🔔 Before the opening bell: US stock futures rise early Wednesday as investors await September’s producer price index report

REUTERS/Brendan McDermid
1. How to make the most of the bond market sell-off. Rising interest rates have been a bummer for bonds, but there’s a light at the end of the tunnel. Whether through a general bond fund or Treasuries, market experts mapped out how and when to dive into the fixed-income market.


2. Elite investor Jim Rogers highlights the US economy’s warning signs.  George Soros’ former business partner is worried about US government debt, de-dollarization, and overvalued markets. The result is “somebody’s going to suffer,” the cofounder of Quantum Fund and Soros Fund Management said in a recent interview.


3. The end of the Fed’s rate hikes could be near. Atlanta Fed President Raphael Bostic indicated additional rate hikes might not be needed. Meanwhile, Dallas Fed President Lorie Logan pointed to high bond yields helping to cool the economy, which would lessen the need for another hike from the Fed.

3 things in
1. Caroline Ellison testified in the criminal case against Sam Bankman-Fried. She’s the former Alameda Research CEO and used to date the FTX cofounder. Ellison revealed that SBF thought he had a 5% chance of becoming president. Plus, she said he didn’t pay her enough attention during their relationship.


2. X CEO Linda Yaccarino bails on a Wall Street Journal conference after her trainwreck live interview last month. She was mocked after seeming unprepared at the Code conference. X said Yaccarino is skipping the WSJ event to focus on “X platform safety” amid the crisis in Israel.


3. Tech CEOs and workers are volunteering and being conscripted for Israeli military service. The Israeli government has called up a record 300,000 reservists as it prepares for an offensive against Gaza. This has led to techies finding themselves on the front lines.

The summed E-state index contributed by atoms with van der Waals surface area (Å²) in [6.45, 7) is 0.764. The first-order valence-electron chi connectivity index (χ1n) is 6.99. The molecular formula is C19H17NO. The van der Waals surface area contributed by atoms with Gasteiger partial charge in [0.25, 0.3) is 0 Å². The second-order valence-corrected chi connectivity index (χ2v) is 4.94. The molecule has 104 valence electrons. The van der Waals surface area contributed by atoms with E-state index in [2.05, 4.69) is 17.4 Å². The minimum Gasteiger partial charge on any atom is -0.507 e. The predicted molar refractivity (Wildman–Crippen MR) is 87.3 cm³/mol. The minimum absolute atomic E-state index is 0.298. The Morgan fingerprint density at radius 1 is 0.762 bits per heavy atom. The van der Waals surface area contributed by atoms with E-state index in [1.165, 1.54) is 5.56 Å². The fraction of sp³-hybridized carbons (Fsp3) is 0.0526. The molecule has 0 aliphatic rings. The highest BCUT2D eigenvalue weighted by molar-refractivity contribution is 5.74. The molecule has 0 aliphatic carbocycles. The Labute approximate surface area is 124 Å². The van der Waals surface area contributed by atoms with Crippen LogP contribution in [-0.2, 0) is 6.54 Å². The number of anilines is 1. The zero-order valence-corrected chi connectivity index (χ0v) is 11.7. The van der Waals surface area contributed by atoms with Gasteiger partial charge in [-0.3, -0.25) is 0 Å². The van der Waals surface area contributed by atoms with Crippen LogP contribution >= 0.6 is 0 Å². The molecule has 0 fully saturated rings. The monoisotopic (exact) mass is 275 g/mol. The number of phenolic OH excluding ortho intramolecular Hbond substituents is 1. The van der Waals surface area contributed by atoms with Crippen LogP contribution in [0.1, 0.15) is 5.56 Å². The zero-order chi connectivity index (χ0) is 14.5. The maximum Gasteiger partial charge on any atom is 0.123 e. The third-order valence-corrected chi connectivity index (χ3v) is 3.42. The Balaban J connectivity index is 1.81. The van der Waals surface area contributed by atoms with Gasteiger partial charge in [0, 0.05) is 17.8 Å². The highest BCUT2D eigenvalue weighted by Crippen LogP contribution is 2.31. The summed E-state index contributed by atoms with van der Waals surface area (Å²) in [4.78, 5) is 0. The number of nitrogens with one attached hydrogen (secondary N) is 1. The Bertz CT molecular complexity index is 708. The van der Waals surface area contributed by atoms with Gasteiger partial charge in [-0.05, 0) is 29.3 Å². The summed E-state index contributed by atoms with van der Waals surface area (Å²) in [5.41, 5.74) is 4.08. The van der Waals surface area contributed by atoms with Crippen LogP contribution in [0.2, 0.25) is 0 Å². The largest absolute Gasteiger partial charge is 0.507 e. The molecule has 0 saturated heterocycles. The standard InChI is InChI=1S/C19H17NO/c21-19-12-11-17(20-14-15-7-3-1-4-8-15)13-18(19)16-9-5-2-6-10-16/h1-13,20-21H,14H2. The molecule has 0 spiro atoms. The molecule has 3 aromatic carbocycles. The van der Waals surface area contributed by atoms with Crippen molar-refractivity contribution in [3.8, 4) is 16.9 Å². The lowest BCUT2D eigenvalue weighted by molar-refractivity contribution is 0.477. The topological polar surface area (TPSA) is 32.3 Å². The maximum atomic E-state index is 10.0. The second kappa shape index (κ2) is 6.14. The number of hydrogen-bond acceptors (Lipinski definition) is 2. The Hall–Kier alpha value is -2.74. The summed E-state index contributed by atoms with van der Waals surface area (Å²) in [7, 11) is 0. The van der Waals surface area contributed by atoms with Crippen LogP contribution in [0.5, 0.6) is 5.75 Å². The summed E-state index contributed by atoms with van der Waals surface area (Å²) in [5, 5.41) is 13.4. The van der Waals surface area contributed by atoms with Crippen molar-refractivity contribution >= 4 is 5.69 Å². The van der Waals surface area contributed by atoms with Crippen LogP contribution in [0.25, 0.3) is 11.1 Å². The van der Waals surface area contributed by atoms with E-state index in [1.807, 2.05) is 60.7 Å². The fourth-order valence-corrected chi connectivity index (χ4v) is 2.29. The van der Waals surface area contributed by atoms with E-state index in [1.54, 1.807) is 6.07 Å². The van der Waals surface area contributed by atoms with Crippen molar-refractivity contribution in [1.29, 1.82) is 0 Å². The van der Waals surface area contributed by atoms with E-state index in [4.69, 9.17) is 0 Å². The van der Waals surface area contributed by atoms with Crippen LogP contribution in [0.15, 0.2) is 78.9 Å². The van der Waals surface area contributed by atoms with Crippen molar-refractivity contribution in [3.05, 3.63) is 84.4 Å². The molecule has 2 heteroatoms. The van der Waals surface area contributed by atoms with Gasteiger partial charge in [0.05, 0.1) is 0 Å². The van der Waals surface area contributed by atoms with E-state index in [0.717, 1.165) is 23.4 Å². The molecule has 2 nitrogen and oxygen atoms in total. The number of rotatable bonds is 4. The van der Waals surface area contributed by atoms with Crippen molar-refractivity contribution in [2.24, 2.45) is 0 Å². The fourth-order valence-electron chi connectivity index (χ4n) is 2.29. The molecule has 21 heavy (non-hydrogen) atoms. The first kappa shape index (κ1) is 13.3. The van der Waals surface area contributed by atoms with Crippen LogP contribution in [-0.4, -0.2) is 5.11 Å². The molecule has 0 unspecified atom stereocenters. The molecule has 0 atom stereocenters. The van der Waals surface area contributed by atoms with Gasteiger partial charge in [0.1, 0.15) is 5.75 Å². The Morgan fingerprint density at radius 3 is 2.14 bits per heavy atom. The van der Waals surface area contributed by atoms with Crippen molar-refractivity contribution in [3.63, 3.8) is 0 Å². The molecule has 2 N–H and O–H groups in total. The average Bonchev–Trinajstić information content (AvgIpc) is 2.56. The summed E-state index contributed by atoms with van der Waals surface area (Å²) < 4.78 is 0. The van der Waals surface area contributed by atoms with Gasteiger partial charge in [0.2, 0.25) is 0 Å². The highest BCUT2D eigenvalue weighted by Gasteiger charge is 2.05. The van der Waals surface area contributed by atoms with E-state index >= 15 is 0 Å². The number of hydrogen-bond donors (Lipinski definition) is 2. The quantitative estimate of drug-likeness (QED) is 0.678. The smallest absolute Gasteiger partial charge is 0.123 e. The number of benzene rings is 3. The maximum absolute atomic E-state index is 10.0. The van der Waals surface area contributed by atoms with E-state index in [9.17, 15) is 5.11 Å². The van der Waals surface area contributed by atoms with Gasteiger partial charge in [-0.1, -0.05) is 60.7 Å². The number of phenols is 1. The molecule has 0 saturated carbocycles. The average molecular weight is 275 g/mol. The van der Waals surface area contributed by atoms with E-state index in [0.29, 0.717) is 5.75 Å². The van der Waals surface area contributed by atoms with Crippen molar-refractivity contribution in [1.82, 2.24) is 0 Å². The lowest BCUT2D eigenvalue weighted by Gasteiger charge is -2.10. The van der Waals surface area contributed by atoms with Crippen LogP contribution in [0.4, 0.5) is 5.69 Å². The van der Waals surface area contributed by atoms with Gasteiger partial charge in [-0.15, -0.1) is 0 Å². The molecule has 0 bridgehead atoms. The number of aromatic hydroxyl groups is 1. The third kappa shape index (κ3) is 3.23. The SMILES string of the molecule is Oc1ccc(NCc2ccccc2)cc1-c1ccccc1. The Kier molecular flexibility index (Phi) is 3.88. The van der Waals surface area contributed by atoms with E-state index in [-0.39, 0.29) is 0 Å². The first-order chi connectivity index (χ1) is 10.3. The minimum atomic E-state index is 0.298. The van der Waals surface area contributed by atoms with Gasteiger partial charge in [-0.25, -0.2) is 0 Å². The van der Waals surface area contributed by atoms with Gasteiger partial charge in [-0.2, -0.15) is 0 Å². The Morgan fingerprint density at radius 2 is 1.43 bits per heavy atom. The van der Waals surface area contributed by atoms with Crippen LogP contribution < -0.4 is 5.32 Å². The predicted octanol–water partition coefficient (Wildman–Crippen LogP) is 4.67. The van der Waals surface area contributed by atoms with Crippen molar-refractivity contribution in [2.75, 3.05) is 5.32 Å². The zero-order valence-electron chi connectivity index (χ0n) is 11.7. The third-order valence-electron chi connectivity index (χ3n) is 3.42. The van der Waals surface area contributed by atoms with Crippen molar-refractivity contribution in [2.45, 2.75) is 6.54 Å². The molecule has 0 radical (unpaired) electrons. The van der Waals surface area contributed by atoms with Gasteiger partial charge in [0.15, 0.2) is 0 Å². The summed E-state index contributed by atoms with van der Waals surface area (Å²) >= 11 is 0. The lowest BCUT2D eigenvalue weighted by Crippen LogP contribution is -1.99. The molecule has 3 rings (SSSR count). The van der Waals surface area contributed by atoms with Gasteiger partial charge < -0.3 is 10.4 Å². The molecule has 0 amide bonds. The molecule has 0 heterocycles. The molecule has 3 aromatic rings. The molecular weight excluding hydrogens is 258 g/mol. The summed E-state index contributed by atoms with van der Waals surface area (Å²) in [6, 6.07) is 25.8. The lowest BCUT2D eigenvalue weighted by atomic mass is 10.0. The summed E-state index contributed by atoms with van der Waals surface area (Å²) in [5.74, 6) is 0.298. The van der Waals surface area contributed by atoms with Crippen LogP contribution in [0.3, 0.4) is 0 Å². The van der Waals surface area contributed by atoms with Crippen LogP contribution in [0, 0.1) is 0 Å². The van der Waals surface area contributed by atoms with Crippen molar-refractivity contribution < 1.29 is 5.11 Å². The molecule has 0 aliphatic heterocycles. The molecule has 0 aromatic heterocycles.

3 things in
Arantza Pena Popo/Insider
1. “I entered a bidding war to land an apartment. It was way more brutal than I expected.” Multiple offers have long been part of homebuying. But one of the enduring legacies of the COVID-era housing market may be the proliferation of bidding wars for rentals.


2. eBay’s first chief AI officer is building tools to change how people shop online. The company is innovating for both buyers and sellers on the platform. And Nitzan Mekel-Bobrov expects AI to “completely transform e-commerce” in three main phases.


3. Boomers are spending big bucks with a “live-for-today attitude” that’s boosting the economy. Boomers only make up one-fifth of the population. But they have about half of the combined net worth. Plus, they’re currently spending more than ever.


In other news



What’s happening today
  • House Republicans will vote today on a new speaker. They’ll hold an internal vote. Announced candidates so far include Louisiana Rep. Steve Scalise and Ohio Rep. Jim Jordan.
  • The Chicago International Film Festival kicks off today. Psychological thriller “Saltburn” is the 59th annual festival’s centerpiece film.
  • Earnings today: Tata Consultancy Services, and other companies.


Rachael Brennan
For your bookmarks
Sam’s Club essentials
“I drive 2 hours to go to Sam’s Club every month. Here are 10 things I always get there for my family.” Her go-to products include petite carrots and chocolate-chunk cookies.
The Insider Today team

Dan DeFrancesco, senior editor and anchor, in New York City. Diamond Naga Siu, senior reporter, in San Diego. Hallam Bullock, editor, in London. Lisa Ryan, executive editor, in New York.